Eating Dark Chocolate May Help Prevent Heart Problems
A Reuters Health article in the August 27, 2003 reports on research that demonstrates eating dark chocolate, although not milk chocolate, raises plasma antioxidant levels, an impact which could protect against heart disease. The newest study from the University of Glasgow, showed eating chocolate increases blood antioxidants but consuming milk together cancels the health benefits.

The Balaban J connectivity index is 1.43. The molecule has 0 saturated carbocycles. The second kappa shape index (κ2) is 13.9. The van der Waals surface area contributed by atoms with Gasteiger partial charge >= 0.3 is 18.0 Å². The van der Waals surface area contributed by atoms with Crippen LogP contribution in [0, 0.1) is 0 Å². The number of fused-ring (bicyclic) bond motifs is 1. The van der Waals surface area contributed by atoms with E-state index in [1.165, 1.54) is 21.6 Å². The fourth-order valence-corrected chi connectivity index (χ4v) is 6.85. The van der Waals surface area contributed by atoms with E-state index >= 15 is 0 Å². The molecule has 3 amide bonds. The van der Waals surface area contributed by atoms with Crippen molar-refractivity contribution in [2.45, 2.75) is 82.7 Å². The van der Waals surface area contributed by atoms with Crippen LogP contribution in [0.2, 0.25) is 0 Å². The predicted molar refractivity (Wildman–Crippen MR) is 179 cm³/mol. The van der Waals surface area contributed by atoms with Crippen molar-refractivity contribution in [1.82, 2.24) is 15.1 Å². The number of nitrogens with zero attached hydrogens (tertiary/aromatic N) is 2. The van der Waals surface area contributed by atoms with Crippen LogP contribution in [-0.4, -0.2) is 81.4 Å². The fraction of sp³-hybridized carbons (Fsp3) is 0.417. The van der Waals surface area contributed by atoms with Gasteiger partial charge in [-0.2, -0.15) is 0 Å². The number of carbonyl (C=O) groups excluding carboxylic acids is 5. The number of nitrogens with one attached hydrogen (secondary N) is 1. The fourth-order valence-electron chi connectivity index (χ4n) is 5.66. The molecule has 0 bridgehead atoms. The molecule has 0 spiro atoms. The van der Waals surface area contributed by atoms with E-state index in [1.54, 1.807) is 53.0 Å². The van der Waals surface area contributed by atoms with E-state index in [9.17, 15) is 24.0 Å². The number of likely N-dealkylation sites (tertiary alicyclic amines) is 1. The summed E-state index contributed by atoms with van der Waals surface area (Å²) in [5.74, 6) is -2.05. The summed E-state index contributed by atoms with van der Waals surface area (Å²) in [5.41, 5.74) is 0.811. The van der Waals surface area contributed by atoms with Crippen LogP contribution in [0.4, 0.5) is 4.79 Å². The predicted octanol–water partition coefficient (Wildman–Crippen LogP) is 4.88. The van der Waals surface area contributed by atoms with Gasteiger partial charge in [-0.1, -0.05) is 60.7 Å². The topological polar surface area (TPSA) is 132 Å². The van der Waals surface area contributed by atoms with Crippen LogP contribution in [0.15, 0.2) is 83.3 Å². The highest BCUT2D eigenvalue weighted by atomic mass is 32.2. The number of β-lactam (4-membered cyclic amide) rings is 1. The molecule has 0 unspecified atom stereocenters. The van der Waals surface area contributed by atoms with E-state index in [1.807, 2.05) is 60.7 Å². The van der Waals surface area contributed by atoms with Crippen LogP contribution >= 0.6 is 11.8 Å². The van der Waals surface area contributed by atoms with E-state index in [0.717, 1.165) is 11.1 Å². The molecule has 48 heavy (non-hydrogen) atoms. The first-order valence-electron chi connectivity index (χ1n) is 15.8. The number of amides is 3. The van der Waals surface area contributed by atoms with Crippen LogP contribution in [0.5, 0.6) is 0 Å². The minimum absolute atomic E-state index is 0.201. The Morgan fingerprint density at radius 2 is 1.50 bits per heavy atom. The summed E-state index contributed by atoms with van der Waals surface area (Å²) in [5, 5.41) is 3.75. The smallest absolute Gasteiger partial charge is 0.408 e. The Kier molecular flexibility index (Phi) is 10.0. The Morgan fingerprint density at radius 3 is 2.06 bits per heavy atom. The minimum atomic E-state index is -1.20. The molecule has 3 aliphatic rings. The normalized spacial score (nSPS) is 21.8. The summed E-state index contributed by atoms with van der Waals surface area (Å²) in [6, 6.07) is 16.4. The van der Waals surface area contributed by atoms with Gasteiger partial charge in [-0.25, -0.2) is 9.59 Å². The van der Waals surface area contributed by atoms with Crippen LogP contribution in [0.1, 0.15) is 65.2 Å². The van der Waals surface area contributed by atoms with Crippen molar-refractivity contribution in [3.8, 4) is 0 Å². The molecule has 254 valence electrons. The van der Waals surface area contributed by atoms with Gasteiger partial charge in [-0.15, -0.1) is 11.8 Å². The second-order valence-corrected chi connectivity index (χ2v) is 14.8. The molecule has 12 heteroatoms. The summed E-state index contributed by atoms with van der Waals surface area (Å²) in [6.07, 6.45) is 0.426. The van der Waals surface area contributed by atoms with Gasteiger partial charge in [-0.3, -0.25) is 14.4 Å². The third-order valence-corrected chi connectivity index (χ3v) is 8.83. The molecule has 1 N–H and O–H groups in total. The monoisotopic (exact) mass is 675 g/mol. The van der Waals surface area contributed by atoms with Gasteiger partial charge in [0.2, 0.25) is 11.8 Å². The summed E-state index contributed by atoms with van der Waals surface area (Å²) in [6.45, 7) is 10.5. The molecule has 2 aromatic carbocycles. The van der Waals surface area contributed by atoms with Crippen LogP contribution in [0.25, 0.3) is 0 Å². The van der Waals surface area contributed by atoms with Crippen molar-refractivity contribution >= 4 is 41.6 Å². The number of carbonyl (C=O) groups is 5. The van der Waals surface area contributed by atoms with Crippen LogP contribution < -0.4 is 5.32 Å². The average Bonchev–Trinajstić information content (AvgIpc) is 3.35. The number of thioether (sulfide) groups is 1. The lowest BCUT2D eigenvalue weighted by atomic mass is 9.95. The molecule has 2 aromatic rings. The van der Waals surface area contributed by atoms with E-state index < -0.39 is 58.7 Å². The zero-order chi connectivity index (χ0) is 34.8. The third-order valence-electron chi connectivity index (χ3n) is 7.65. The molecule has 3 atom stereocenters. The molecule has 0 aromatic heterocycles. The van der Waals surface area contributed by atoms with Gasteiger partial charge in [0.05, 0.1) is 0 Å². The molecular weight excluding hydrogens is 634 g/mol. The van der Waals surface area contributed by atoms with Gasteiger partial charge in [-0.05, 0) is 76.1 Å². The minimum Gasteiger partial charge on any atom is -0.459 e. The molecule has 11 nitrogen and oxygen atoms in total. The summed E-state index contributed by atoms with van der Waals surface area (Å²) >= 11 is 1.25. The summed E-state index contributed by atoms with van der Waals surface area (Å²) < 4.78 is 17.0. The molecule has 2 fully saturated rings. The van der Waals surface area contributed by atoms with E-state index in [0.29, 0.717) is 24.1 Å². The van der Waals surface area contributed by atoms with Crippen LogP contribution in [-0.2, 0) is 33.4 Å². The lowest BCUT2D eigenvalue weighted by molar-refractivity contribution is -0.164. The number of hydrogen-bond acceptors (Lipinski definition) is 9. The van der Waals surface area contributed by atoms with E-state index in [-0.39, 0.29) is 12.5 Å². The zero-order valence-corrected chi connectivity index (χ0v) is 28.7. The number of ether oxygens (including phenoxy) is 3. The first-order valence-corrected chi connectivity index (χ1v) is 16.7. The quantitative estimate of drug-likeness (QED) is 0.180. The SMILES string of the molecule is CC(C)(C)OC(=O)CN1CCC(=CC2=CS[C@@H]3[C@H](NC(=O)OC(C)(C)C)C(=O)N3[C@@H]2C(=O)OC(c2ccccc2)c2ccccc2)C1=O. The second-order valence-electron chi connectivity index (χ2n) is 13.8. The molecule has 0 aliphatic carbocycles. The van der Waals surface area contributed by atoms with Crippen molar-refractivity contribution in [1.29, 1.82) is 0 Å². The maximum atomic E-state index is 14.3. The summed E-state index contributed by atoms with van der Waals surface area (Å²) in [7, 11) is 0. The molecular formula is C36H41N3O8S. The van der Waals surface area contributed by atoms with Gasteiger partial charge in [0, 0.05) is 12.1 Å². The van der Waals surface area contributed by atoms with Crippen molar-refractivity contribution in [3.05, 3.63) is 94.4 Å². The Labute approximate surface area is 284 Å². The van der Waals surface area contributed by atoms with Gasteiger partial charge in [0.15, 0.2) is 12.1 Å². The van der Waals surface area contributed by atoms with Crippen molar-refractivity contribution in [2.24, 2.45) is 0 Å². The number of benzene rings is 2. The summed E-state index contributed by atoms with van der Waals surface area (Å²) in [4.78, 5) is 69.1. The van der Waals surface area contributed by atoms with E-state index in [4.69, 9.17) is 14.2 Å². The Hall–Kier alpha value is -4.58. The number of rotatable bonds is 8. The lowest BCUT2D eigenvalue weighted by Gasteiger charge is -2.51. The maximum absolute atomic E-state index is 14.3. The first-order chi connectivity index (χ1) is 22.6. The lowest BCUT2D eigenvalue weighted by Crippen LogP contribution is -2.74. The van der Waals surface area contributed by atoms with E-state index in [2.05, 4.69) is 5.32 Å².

What exactly are antioxidants? They are compounds that combine with free radicals within the body and neutralize their damaging effects. What are free radicals? These are highly reactive molecules which are produced through normal body processes, in addition to external stimuli including air pollution and tobacco smoke. These free radicals react with vast amounts of cells within the body and may lead to the progression of numerous chronic diseases including cancer, cataracts and heart disease. There are numerous studies in the medical journals demonstrating the positive effects of antioxidants on large populations to diminish the regularity of new cancers along with decrease the recurrence rates in individuals who curently have cancer. Additionally, antioxidants have shown to possess a positive effect on the cardiovascular system by decreasing the heart attack rate. Volunteers in the University of Glasgow study received either plain (dark) chocolate or milk chocolate. Some were also given milk in the double-blind experiment. Then their antioxidant levels were tested. Blood analysis one-hour after dark chocolate was eaten revealed a tremendous increase in antioxidant levels. "Those volunteers who had dark chocolate had a 20 % boost in antioxidants in their plasma," said Alan Crozier, one of the research team. "But those who had milk chocolate, or milk with their dark chocolate, showed no increase in epicatechin plasma levels."